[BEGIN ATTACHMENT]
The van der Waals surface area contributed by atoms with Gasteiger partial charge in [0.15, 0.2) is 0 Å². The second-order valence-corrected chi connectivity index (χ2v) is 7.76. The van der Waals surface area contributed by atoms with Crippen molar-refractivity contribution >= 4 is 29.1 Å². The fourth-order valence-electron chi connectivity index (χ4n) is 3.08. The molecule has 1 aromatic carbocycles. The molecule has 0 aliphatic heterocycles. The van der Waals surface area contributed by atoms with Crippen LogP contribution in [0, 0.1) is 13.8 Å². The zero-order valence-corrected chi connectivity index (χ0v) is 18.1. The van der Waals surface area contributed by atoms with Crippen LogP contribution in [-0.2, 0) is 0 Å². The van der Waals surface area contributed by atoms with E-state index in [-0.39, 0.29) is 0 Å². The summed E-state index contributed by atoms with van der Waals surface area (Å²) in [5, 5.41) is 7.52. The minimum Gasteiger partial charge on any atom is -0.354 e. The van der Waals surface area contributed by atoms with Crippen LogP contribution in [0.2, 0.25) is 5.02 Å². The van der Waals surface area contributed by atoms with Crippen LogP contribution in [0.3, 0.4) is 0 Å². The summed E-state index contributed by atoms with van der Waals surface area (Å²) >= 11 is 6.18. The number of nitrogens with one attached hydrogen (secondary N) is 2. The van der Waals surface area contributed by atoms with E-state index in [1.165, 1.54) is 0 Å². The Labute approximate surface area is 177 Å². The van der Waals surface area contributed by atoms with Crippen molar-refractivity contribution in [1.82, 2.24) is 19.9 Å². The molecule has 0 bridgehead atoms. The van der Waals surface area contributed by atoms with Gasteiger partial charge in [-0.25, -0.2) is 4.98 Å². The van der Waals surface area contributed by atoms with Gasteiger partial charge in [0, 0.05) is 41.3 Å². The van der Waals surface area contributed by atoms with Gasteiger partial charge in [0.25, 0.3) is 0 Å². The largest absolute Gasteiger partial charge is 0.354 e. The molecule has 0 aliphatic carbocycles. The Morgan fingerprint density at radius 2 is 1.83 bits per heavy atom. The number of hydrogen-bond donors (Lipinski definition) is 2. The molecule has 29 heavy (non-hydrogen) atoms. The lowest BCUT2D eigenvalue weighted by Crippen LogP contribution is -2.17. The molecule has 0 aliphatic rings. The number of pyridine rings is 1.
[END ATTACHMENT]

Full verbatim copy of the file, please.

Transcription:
The van der Waals surface area contributed by atoms with Gasteiger partial charge in [0.15, 0.2) is 0 Å². The second-order valence-corrected chi connectivity index (χ2v) is 7.76. The van der Waals surface area contributed by atoms with Crippen molar-refractivity contribution >= 4 is 29.1 Å². The fourth-order valence-electron chi connectivity index (χ4n) is 3.08. The molecule has 1 aromatic carbocycles. The molecule has 0 aliphatic heterocycles. The van der Waals surface area contributed by atoms with Crippen LogP contribution in [0, 0.1) is 13.8 Å². The zero-order valence-corrected chi connectivity index (χ0v) is 18.1. The van der Waals surface area contributed by atoms with Crippen LogP contribution in [-0.2, 0) is 0 Å². The van der Waals surface area contributed by atoms with E-state index in [-0.39, 0.29) is 0 Å². The summed E-state index contributed by atoms with van der Waals surface area (Å²) in [5, 5.41) is 7.52. The minimum Gasteiger partial charge on any atom is -0.354 e. The van der Waals surface area contributed by atoms with Crippen LogP contribution in [0.2, 0.25) is 5.02 Å². The van der Waals surface area contributed by atoms with Crippen LogP contribution in [0.3, 0.4) is 0 Å². The summed E-state index contributed by atoms with van der Waals surface area (Å²) >= 11 is 6.18. The number of nitrogens with one attached hydrogen (secondary N) is 2. The van der Waals surface area contributed by atoms with E-state index in [1.165, 1.54) is 0 Å². The Labute approximate surface area is 177 Å². The van der Waals surface area contributed by atoms with Crippen molar-refractivity contribution in [1.82, 2.24) is 19.9 Å². The molecule has 0 bridgehead atoms. The van der Waals surface area contributed by atoms with Gasteiger partial charge in [-0.25, -0.2) is 4.98 Å². The van der Waals surface area contributed by atoms with Gasteiger partial charge in [0, 0.05) is 41.3 Å². The van der Waals surface area contributed by atoms with Gasteiger partial charge in [0.25, 0.3) is 0 Å². The largest absolute Gasteiger partial charge is 0.354 e. The molecule has 0 aliphatic carbocycles. The Morgan fingerprint density at radius 2 is 1.83 bits per heavy atom. The number of hydrogen-bond donors (Lipinski definition) is 2. The molecule has 29 heavy (non-hydrogen) atoms. The lowest BCUT2D eigenvalue weighted by Crippen LogP contribution is -2.17. The molecule has 0 aliphatic rings. The number of pyridine rings is 1.